Black Lives, Black Deaths, and American Social Inequality

Terence Crutcher’s death in Tulsa, Oklahoma is an example of American tragedy repeated ad nauseam. In this troubling event, we see the fears and prejudices of previous generations yet alive in our day, bearing ugly and strange fruit.

I’ve been writing about social and economic inequalities for more than three years. The slow recovery from the Great Recession of 2008 initially served as my inspiration to write. In the post-2008 wreck, pension savings vaporized, numerous jobs were lost, and some housing markets tanked leaving homeowners in the cold. People suffered.

But Wall Street recovered soon enough, and nobody from the big banks went to prison or took responsibility for the havoc brought upon the economy because of overextension and greed in the housing loan market. The very well-to-do didn’t suffer. As a matter of fact, in the eight years since the recession, 1 percenters – the term coined to describe the very well-to-do – have prospered fantastically compared to the rest of us.

What does this have to do with Terrence Crutcher – a forty year-old African-American father of four who attended community college and sang in a local church choir – whose car was either stalled or left in the middle of the road? Four police officers on the ground apprehended Crutcher as he walked from and to his car, and two other officers watched him from the sky in a helicopter. One of the officers on the ground shot Crutcher, and he was left to bleed while lying on the black asphalt of highway 36 in northeast Tulsa. Unattended for two full minutes, he later died. He was unarmed. The police officer who shot him is a white woman. Her husband, also an officer, happened to be in the helicopter hovering overhead. His partner in the helicopter initially described Crutcher as a “bad dude . . . who might be on something.” Even if he was on drugs (police claim there was a vial of angel dust in Crutcher’s car; Crutcher had spent four years in prison on drug charges) or somewhat uncooperative – his death was entirely unnecessary. This disturbing case isn’t one of Crutcher being apprehended for “driving while black,” but “car breaking down while black.” Even in our advanced and oh-so modern twenty-first century society, the great American tenant of presumption of innocence doesn’t apply to all. It especially doesn’t apply to American black men, who are six times more likely to be imprisoned than white American males.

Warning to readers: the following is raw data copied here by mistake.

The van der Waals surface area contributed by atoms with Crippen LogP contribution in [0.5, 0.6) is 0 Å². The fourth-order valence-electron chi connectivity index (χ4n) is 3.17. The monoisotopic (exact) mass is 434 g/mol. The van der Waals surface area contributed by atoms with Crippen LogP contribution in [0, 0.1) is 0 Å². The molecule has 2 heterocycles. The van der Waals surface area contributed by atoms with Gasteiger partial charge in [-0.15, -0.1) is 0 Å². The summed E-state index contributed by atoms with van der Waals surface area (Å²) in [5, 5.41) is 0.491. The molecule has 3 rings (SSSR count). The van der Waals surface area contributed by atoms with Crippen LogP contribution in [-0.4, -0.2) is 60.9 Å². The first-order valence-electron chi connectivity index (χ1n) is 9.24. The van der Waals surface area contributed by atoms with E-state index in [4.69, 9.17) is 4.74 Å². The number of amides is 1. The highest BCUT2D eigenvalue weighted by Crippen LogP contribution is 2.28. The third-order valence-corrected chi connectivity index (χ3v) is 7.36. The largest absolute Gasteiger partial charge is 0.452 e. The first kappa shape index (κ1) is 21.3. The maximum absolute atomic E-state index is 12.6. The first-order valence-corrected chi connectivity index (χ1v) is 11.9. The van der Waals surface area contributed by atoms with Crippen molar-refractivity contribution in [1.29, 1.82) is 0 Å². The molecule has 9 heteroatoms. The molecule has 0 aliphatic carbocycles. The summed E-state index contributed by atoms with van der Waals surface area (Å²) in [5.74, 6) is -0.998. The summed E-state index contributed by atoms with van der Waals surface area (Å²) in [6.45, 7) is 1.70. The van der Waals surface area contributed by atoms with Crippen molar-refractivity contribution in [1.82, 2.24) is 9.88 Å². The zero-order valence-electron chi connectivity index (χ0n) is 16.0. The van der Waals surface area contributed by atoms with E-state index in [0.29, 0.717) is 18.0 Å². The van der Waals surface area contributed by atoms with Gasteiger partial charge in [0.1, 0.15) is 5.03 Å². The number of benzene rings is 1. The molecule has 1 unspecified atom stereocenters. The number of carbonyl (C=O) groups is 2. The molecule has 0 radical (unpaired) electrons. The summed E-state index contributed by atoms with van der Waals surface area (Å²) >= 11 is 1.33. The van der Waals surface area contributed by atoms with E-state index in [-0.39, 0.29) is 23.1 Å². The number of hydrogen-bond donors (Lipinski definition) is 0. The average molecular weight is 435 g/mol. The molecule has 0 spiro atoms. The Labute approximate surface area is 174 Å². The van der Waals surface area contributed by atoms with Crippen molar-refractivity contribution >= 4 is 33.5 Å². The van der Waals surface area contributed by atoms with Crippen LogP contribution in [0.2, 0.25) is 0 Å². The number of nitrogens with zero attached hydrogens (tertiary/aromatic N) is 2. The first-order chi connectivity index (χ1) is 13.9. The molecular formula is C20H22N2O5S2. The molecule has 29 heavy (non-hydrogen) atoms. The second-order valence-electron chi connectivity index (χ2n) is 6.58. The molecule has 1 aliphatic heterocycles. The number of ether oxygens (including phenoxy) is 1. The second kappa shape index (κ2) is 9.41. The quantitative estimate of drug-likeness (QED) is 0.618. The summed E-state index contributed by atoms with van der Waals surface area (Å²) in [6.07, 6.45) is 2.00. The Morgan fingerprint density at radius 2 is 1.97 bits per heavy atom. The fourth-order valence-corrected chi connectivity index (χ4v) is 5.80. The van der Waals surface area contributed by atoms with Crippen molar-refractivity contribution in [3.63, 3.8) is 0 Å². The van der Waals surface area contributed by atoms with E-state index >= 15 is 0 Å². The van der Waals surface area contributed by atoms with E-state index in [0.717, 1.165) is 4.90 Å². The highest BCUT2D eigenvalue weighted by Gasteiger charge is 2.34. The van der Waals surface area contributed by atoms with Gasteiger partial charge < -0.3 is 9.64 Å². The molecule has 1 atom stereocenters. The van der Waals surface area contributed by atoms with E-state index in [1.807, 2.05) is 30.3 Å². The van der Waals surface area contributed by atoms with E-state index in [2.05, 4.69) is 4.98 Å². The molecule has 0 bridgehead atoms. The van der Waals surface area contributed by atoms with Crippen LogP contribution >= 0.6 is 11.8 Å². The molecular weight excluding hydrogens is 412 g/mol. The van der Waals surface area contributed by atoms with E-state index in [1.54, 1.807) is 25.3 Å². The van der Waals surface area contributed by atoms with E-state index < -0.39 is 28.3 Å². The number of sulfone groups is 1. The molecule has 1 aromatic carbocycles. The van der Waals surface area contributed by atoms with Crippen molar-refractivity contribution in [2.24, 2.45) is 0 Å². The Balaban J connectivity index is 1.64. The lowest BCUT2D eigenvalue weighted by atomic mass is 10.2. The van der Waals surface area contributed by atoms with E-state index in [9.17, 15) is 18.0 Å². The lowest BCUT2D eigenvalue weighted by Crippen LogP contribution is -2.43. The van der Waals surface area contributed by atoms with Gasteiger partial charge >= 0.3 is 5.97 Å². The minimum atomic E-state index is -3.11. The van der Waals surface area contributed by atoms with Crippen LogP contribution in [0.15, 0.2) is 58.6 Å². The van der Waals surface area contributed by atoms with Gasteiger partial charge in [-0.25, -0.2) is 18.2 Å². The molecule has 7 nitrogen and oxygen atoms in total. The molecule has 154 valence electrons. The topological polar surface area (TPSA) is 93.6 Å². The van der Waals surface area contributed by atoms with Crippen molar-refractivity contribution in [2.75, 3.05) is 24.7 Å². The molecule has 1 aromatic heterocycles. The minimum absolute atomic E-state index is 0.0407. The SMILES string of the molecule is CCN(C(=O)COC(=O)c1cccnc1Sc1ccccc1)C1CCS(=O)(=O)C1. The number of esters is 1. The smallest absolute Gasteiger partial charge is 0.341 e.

Social inequalities naturally exist and contribute to the healthy functioning of a society. The incentives and rewards to advance one’s standing in a market-based economy properly boost social and economic mobility. But rampant and extreme social inequalities make for an unhealthy society. Extreme and chronic social inequalities are created and maintained by unequal opportunities and disproportionate rewards or punishments for people of differing ethnic, economic, or gender categories. The long list of black men and children recently killed by police officers – Michael Brown, Tamir Rice, Walter Scott, Alton Sterling, Philando Castile, and Tyre King are but a few – speaks of a type of social inequality abhorrent and out of control in the US.

Increasing economic inequality in the US – the rich getting richer, ongoing now for thirty-five years – has contributed significantly to social inequality. As Bill Bishop details in his book The Big Sort: Why the Clustering of Like-Minded America is Tearing Us Apart (Mariner, 2009), Americans have been steadily sorting themselves into more homogenous communities, neighborhoods, and social groups since the early 1980s. Social isolation and seclusion do not make for a stronger and more resilient society.

If you are white like me, I have a few questions: Do you have a personal relationship with anyone who is black? If so, have you discussed this issue – black lives and black deaths – with your black friend or acquaintance?

diversity_and_unity

Social problems have social solutions. What we need is more face to face time between the diverse collection of Americans – and less reinforcement of previously held opinions bolstered by hyper-partisans showcased on outlets like Fox News and MSNBC. What would our society be like if people replaced time spent watching Sean Hannity (Fox News) and Lawrence O’Donnell (MSNBC) with time spent talking and listening to fellow Americans who are in a different category socioeconomically or ethnically?

These conversations, I trust, would bear healthy and beneficial fruit for us today and our descendants in their tomorrows. These interactions can help us get to the place where we place less blame on others and work toward greater shared responsibility with others for the well-being of our society.

 

This blog and website are representative of the views expressed in my book Just a Little Bit More: The Culture of Excess and the Fate of the Common Good. Distributed by ACTA Publications (Chicago), JaLBM is available on Amazon as a paperback and an e-book. It’s also available on Nook and iBook/iTunes, and at the website of Blue Ocotillo Publishing.

isbn 9780991532827

If you’re a member of a faith community – Christian, Jewish, Muslim, Buddhist, or other – consider a book study series of Just a Little Bit More. The full-length book (257 pgs.) is intended for engaged readers, whereas the Summary Version and Study Guide (52 pgs.) is intended for readers desiring a quick overview of the work. It also contains discussion questions at the end of all eight chapter summaries.

Readers of both books can join together for study, conversation, and subsequent action in support of the common good.

The Spanish version of the Summary Version and Study Guide will be available in September 2016. ¡Que bueno!